Sunday 24 September 2017

Appleby warns of credit union director loans risk

'Potential conflict of interest' as customers sit on boards

Emmet Oliver Deputy Business Editor

The issue of directors' loans at credit unions, believed to be widespread in some parts of the country, has the potential to cause major conflicts of interest, the corporate watchdog Paul Appleby has said.

In a letter and submission to Financial Regulator Matthew Elderfield, Mr Appleby said credit unions had customers on their boards and among their management ranks, which poses certain dangers. He said proposals on related-party lending (which includes director's loans) from the regulator appeared to exclude credit unions.

Mr Appleby, who has spoken publicly about the dangers of directors' loans generally, said Mr Elderfield might want to take a more specialised approach to credit unions, but might not be advisable. "They can also run the risk of allowing excessive lending to senior management and board members, which may lead to conflicts of interest,'' said Mr Appleby.

"It would, therefore, be preferable if it were indicated that credit unions will be subject to a parallel, but perhaps less onerous, regime," he added.



Consultation

Mr Appleby's submission was not released electronically in the first batch of responses to Mr Elderfield's consultation. But upon enquiries from the Irish Independent, the submission was issued.

"Credit unions represent a unique form of institution, they tend to be regionally based and would by their nature have customers on their boards and in their senior management,'' said Mr Appleby. He said the reason for excluding the credit unions had not been stated.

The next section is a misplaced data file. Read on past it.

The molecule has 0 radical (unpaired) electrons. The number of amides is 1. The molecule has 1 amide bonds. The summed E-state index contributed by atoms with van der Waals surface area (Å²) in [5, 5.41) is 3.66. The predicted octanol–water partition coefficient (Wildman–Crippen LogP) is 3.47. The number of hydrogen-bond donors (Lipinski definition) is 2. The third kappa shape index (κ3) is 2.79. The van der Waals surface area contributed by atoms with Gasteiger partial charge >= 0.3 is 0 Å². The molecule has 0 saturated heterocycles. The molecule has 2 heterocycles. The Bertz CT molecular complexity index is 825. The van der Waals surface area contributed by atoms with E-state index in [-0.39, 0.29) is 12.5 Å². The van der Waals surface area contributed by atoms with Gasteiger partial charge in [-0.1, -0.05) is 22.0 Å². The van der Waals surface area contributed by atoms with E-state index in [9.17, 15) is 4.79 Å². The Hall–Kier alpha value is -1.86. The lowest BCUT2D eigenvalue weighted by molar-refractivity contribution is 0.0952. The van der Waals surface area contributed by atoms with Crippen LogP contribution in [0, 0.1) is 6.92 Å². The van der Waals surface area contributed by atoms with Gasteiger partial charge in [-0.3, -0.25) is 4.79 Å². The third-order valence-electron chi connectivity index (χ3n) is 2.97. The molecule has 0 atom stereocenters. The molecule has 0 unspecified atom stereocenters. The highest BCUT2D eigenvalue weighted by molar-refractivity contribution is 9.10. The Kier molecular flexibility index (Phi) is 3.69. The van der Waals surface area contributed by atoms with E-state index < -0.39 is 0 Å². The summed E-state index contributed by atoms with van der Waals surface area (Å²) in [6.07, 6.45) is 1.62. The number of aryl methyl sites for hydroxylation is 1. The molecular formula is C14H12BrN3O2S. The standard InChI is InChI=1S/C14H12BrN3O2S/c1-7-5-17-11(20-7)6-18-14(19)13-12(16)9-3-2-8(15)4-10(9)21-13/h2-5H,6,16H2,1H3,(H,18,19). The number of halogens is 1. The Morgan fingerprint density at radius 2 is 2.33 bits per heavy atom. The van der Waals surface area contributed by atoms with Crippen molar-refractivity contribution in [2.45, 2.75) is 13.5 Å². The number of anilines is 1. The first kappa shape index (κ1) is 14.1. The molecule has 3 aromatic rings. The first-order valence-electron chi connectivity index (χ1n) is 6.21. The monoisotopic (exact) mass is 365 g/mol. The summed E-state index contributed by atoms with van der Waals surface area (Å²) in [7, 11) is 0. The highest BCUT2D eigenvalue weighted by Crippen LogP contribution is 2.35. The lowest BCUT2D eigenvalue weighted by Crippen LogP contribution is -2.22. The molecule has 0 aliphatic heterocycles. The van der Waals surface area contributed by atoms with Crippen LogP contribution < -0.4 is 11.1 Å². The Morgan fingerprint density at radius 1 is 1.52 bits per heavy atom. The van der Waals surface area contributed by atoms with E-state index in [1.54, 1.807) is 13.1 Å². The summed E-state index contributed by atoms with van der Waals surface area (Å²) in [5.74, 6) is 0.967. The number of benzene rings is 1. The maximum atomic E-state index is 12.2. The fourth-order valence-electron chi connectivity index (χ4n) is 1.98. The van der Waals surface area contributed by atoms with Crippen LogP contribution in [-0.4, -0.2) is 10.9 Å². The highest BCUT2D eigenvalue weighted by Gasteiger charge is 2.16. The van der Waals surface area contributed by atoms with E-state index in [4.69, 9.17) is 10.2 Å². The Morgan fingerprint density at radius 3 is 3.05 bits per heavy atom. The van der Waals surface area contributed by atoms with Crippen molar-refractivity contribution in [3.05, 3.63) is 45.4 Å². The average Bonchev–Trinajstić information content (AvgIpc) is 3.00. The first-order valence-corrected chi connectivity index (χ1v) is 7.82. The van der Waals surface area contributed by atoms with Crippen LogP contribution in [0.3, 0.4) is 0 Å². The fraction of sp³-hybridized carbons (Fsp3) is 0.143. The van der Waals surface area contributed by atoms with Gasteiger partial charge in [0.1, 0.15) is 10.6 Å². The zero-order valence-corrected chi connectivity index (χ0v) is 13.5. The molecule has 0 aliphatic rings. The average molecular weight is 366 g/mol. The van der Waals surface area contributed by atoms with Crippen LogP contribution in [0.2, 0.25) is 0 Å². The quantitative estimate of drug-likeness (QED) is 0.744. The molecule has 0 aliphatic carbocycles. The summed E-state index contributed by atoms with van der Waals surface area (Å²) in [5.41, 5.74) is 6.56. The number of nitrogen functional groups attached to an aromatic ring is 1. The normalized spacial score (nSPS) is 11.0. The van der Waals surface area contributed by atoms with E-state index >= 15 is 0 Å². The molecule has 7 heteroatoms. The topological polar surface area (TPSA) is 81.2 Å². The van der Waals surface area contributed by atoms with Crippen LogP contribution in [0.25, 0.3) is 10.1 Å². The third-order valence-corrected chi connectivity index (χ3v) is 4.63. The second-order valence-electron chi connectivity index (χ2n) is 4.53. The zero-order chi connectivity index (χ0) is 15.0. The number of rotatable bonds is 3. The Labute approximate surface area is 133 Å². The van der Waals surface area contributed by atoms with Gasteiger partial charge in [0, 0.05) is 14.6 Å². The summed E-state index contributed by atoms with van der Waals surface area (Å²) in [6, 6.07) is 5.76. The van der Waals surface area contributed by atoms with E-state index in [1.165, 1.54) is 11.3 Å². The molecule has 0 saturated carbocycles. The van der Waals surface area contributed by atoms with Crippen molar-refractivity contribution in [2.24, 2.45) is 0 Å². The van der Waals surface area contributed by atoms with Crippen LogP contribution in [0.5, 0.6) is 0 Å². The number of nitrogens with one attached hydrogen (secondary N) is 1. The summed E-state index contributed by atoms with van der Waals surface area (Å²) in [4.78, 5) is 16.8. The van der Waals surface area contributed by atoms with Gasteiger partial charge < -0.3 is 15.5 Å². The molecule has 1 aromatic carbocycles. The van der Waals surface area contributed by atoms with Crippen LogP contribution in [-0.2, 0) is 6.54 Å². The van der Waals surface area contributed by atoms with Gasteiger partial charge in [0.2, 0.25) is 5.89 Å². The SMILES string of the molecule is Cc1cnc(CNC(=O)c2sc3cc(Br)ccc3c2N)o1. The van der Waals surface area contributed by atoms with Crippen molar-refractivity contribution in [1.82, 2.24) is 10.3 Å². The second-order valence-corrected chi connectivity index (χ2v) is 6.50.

Mr Appleby also said the definition of a loan should also be looked at afresh. "The definition of loan used is a comparatively restrictive one, contrasted for example to the wide range of transactions that give rise to disclosure requirements under company law.

"You may wish to consider whether the broader range of transactions as specified within general company law should come within the scope of the code. For example, the code as it is drafted could be circumvented by the relevant institution standing as guarantor for a loan taken out with a separate institution," he explained.

Mr Appleby has also suggested broadening the definition of a "related party". "We note the definition of shareholder is limited to those holding shares. The beneficial owners of such shares may in fact be the persons who exercise control over the shares.

"As such, they would be the appropriate persons to come within the definition of related party," he said.

"We note the absence of bondholders in the list of related parties. While significant shareholders are rightly included, in particular in the current environment we believe that substantial bondholders should also be considered related parties."

Irish Independent

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